Skip to main content

Turks turn to dollar as lira hits low

Turkish depositors are abandoning the Turkish lira and clamoring for the US dollar.
A money changer counts U.S. dollar bills at a currency exchange office in central Istanbul April 15, 2015. Turkish Economy Minister Nihat Zeybekci said on Wednesday the lira's slide to record lows was not a cause for concern and reflected global developments, arguing against forex intervention and saying the currency will find its own balance. He also told a meeting in Istanbul that he expected first quarter year-on-year growth of around 1.5 percent, and full year growth exceeding last year's 2.9 percent. R

Worried by political, military and security risks, the Turkish people are devising their own economic and monetary survival measures. Rapid shifting to dollars from Turkish lira (TL) is a not only an expected response to continuing devaluation of Turkish currency, but also the people’s way of preserving their savings. Growing political turmoil and violence has pushed the dollar to TL 2.86, an 18% loss of value in a short period.

Monetary data released by the Banking Regulatory and Supervision Agency (BDDK) draws attention to a critical situation. BDDK says individuals and companies see the US dollar as the most robust insurance and are rapidly converting their savings to dollars. Latest figures released for August confirm that foreign currency accounts are increasing in numbers as depositors continue to convert their TL savings to dollars.

According to Banking Sector Indicators, the ratio of foreign currency deposits to overall deposits has reached 43%, the highest in the last 10 years.

One factor that’s encouraging the shift to US dollars is the limited capacity of the Central Bank to adjust interest rates. The vitriolic debate that raged between the Central Bank and President Recep Tayyip Erdogan over interest rates was dissipated by the dollarization of the economy. Erdogan was a fervent proponent of low interest rates to invigorate the economy and was a harsh critic of any move to increase the interest rates, even minimally.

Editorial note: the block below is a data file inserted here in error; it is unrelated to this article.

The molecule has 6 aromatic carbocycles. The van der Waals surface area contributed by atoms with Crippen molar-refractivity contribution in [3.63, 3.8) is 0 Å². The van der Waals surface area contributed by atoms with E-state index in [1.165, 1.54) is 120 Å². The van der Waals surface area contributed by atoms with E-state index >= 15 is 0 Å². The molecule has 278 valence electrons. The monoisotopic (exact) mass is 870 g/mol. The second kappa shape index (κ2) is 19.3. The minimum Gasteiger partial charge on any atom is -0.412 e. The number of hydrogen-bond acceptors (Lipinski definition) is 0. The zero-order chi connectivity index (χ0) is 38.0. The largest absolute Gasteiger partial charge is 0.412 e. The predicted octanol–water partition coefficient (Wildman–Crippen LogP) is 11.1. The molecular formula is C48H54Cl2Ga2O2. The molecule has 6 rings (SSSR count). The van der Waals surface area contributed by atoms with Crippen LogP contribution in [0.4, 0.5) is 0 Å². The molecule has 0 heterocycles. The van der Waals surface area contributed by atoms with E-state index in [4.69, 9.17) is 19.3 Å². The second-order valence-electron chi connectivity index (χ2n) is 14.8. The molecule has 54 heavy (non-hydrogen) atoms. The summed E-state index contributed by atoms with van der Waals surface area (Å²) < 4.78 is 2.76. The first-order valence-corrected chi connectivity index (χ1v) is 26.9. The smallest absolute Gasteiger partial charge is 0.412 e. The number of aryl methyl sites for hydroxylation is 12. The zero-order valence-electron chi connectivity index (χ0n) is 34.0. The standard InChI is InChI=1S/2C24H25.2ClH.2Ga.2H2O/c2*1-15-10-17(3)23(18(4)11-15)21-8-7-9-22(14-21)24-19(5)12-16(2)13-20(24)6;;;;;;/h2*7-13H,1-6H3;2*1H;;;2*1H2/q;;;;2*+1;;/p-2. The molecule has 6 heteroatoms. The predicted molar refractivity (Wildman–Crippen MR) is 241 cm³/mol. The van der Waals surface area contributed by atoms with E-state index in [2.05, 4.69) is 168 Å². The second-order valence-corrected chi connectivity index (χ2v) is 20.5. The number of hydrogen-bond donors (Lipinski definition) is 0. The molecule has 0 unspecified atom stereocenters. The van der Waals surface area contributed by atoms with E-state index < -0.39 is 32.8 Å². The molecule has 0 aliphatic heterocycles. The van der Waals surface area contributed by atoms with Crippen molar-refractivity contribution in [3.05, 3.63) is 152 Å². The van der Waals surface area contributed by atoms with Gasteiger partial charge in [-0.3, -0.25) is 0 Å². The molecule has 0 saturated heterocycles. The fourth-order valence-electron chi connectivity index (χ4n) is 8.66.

At the end of July, foreign currency deposits in banks have reached $185 billion. The process accelerated after the June 7 elections, and foreign currency deposits increased by 416 billion. Last year, the foreign currency ratio in total deposits was 37%. That has gone up 6% to 43%.

The Central Bank, which was not able to cope with the inflationary pressures and influence the inflation rate, has not been able to make any changes in interest rates for months. Depositors are aware of the situation and find it more attractive and safer to move to the dollar, Euro and other foreign-currency accounts instead of staying with the devaluing Turkish lira.

Another interesting feature is that the shift to dollar accounts is highest in east and southeast Anatolia provinces, such as Diyarbakir, Siirt, Kars and Hakkari, where terror acts and clashes are heaviest.

The latest balance of payments and current deficit figures released by the Central Bank show that in addition to dollarization, there are also risks of a shift to foreign currencies. The monthly current deficit in June exceeded predictions with $3.356 billion. The annual current deficit level is $44.691 billion.

There are other warning indicators. In June 2015, direct foreign investments diminished by $307 million, while foreign currency transfers from Turkey went up by $147 million, as compared to June 2014, and reached $822 million. Foreign portfolio investors made sales of $661 million and left the Turkish market.

While Turkish citizens are descending on the US dollar by abandoning their Turkish lira savings, foreign investors are selling off their portfolios and leaving. It came as no surprise when the Central Bank announced a $783 million decline in its foreign currency reserves last month.

In addition to fears about the Turkish currency and savings, there are also growing concerns in the retail sector. Because of the loss of confidence in the Turkish currency and economy, domestic investors are converting their capital to foreign currency and investing abroad. This trend is gaining momentum.

Increasing demand for foreign currencies and deposit accounts is endangering the repayment of $166 million short-term debts that are due this year. Private-sector debt obligations, of which 58% belong to the banking sector, have risen dangerously with the increasing value of the dollar. Rapid dollarization of the Turkish economy is making debt repayments difficult while raising concerns about financing the current deficit, which has gone up $44 billion.

More from Zulfikar Dogan